Stinging Nettle wants to help you to build your strength from the inside. Just like a deeply rooted tree, when you are strong from the inside, the winds of change and challenges may blow, however, these winds will be a reminder of the inner strength you hold in your core.
All obstacles are merely stepping stones, helping you to achieve greater things. When you feel overwhelmed, take the time to remember the growth you have already had. Be grateful for every opportunity that allows you to grow spiritually and enable you to learn more about yourself.
This wonderful essence is available in the I’natuarls shop –> stinging-nettle-flower-essence/
Folklore & Magic
“Spiritual and Energetic Uses: Nettle teaches us how to transmute painful life experiences into personal change and growth, just as the stinging nettle herself yields a wonderful tonic. Nettle renders strength to the emotions, underpinning them and allowing a person to use them to grow and manifest change.
Nettle can be used to contact the inner warrior, to fan the flames of courage and assertiveness in those who need to contact their own fiery emotions in order to break free from bad patterns and victim mentality. Nettle reminds us of our own resilience and power, allowing us to cope with bad situations and see a way out of problems, as well as making our emotions less overpowering. Nettle is the herb to bring out the qualities required in a leader – enthusiasm, commitment and strength of purpose, as well as the ability to seize the initiative.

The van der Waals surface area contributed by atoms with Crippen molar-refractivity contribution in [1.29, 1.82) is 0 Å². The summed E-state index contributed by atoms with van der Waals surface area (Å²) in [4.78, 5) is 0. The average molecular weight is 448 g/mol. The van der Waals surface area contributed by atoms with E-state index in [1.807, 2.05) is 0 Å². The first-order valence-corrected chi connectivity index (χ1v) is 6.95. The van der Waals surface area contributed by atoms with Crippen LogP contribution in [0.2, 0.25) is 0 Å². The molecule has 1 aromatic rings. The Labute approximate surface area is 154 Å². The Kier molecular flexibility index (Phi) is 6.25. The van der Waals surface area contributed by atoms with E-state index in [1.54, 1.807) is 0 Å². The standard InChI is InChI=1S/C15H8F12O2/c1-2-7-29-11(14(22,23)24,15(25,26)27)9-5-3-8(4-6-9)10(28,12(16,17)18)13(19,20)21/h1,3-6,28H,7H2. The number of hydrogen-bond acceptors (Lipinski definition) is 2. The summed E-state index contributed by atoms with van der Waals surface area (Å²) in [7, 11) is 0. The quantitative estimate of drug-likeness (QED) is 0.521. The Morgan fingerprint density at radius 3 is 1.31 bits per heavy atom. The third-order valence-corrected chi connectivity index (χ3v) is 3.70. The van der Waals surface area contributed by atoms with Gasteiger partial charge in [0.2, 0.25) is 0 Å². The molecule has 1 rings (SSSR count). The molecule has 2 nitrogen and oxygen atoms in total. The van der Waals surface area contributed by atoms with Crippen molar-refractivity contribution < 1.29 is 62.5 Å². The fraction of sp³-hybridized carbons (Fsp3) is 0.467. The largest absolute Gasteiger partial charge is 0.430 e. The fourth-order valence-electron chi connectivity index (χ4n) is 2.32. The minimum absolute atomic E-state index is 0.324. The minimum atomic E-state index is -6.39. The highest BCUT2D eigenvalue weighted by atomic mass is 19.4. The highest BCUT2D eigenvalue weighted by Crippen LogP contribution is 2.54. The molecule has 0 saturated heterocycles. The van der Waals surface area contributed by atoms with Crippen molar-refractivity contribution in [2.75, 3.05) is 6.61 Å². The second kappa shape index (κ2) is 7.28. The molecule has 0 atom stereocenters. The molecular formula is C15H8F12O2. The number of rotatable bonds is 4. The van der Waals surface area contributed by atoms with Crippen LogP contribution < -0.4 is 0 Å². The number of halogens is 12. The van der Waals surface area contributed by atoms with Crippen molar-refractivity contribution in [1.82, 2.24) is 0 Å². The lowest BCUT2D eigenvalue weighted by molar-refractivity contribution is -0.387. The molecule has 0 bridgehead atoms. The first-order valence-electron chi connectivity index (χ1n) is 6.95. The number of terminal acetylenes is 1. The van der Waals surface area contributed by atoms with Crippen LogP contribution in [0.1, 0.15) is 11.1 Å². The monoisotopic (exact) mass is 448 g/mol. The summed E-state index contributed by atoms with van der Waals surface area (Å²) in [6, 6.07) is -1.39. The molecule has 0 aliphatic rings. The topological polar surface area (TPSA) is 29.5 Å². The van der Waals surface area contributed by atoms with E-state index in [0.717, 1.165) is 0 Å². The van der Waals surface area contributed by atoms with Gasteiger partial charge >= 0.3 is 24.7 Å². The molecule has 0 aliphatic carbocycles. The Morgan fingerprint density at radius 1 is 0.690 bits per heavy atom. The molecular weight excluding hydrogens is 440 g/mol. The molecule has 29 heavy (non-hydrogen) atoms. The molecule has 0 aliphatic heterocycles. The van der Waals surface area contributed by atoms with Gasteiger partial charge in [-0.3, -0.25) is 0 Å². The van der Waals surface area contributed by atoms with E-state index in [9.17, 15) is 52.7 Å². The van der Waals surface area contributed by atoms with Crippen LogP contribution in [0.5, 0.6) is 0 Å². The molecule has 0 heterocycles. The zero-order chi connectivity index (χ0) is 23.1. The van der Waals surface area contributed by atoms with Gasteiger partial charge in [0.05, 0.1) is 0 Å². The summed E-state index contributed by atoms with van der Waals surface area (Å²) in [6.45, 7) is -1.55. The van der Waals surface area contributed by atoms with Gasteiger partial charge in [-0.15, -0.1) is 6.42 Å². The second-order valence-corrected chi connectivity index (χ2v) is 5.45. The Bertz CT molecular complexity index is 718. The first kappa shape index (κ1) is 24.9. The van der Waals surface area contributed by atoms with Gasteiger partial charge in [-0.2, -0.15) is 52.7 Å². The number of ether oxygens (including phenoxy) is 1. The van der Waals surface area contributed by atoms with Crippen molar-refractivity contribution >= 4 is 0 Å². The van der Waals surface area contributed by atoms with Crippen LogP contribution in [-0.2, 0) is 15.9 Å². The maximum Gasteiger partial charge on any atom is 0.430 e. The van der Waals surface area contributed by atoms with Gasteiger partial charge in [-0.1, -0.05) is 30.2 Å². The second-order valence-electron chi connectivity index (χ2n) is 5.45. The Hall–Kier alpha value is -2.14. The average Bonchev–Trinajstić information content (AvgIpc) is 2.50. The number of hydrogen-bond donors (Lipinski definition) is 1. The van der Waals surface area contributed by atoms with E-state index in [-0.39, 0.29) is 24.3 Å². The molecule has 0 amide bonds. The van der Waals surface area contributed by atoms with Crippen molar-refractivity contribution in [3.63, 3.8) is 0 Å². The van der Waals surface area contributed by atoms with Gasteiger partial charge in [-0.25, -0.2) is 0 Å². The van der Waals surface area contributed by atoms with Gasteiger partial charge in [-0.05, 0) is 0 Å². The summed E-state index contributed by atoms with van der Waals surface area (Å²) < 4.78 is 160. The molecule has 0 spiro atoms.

Nettle is such a sharp, spiky plant in energy at first glance, but if you take the time to approach her properly and get to know her, she is full of wisdom and goodness. I think this plant can be used to protect those who are easily overwhelmed, to help them define structure and boundaries and to protect their inner selves more. Conversely, I’d also give her to those (like myself) who hide behind a spiky facade, to help them realize their own value and worth. I’d certainly give nettle to those who constantly spread themselves too thin and who are low on energy as a result. Nettle will give strength and clarity, to help them decide which things to hold on to and which to let go.